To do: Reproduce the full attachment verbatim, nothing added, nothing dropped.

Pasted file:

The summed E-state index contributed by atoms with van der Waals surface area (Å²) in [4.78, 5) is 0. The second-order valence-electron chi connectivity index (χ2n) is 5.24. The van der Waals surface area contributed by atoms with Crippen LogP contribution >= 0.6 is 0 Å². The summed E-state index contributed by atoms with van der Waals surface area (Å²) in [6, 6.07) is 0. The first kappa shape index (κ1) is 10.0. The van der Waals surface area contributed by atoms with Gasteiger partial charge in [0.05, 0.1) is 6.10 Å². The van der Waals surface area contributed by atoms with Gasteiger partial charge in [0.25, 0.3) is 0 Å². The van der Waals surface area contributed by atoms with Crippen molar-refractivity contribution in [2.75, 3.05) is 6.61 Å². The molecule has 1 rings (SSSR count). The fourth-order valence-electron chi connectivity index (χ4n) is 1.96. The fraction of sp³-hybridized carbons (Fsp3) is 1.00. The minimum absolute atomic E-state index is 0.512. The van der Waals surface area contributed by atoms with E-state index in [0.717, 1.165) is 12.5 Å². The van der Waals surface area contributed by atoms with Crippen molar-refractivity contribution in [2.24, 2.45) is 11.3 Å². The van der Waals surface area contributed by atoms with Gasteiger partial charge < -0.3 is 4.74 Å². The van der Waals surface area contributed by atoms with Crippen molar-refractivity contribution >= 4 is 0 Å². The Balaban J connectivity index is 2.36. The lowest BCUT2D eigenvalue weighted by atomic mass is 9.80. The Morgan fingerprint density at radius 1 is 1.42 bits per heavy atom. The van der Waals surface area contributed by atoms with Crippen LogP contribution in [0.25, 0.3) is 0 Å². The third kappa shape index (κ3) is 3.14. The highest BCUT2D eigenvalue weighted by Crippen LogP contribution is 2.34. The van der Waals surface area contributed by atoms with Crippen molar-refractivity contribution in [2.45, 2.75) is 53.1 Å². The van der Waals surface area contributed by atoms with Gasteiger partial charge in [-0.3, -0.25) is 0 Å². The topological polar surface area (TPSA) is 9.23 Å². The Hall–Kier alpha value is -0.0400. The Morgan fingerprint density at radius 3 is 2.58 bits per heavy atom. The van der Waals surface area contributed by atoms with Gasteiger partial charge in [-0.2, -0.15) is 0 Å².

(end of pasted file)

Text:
The summed E-state index contributed by atoms with van der Waals surface area (Å²) in [4.78, 5) is 0. The second-order valence-electron chi connectivity index (χ2n) is 5.24. The van der Waals surface area contributed by atoms with Crippen LogP contribution >= 0.6 is 0 Å². The summed E-state index contributed by atoms with van der Waals surface area (Å²) in [6, 6.07) is 0. The first kappa shape index (κ1) is 10.0. The van der Waals surface area contributed by atoms with Gasteiger partial charge in [0.05, 0.1) is 6.10 Å². The van der Waals surface area contributed by atoms with Gasteiger partial charge in [0.25, 0.3) is 0 Å². The van der Waals surface area contributed by atoms with Crippen molar-refractivity contribution in [2.75, 3.05) is 6.61 Å². The molecule has 1 rings (SSSR count). The fourth-order valence-electron chi connectivity index (χ4n) is 1.96. The fraction of sp³-hybridized carbons (Fsp3) is 1.00. The minimum absolute atomic E-state index is 0.512. The van der Waals surface area contributed by atoms with E-state index in [0.717, 1.165) is 12.5 Å². The van der Waals surface area contributed by atoms with Crippen molar-refractivity contribution in [2.24, 2.45) is 11.3 Å². The van der Waals surface area contributed by atoms with Gasteiger partial charge < -0.3 is 4.74 Å². The van der Waals surface area contributed by atoms with Crippen molar-refractivity contribution >= 4 is 0 Å². The Balaban J connectivity index is 2.36. The lowest BCUT2D eigenvalue weighted by atomic mass is 9.80. The Morgan fingerprint density at radius 1 is 1.42 bits per heavy atom. The van der Waals surface area contributed by atoms with Crippen LogP contribution in [0.25, 0.3) is 0 Å². The third kappa shape index (κ3) is 3.14. The highest BCUT2D eigenvalue weighted by Crippen LogP contribution is 2.34. The van der Waals surface area contributed by atoms with Crippen molar-refractivity contribution in [2.45, 2.75) is 53.1 Å². The van der Waals surface area contributed by atoms with Gasteiger partial charge in [-0.3, -0.25) is 0 Å². The topological polar surface area (TPSA) is 9.23 Å². The Hall–Kier alpha value is -0.0400. The Morgan fingerprint density at radius 3 is 2.58 bits per heavy atom. The van der Waals surface area contributed by atoms with Gasteiger partial charge in [-0.2, -0.15) is 0 Å².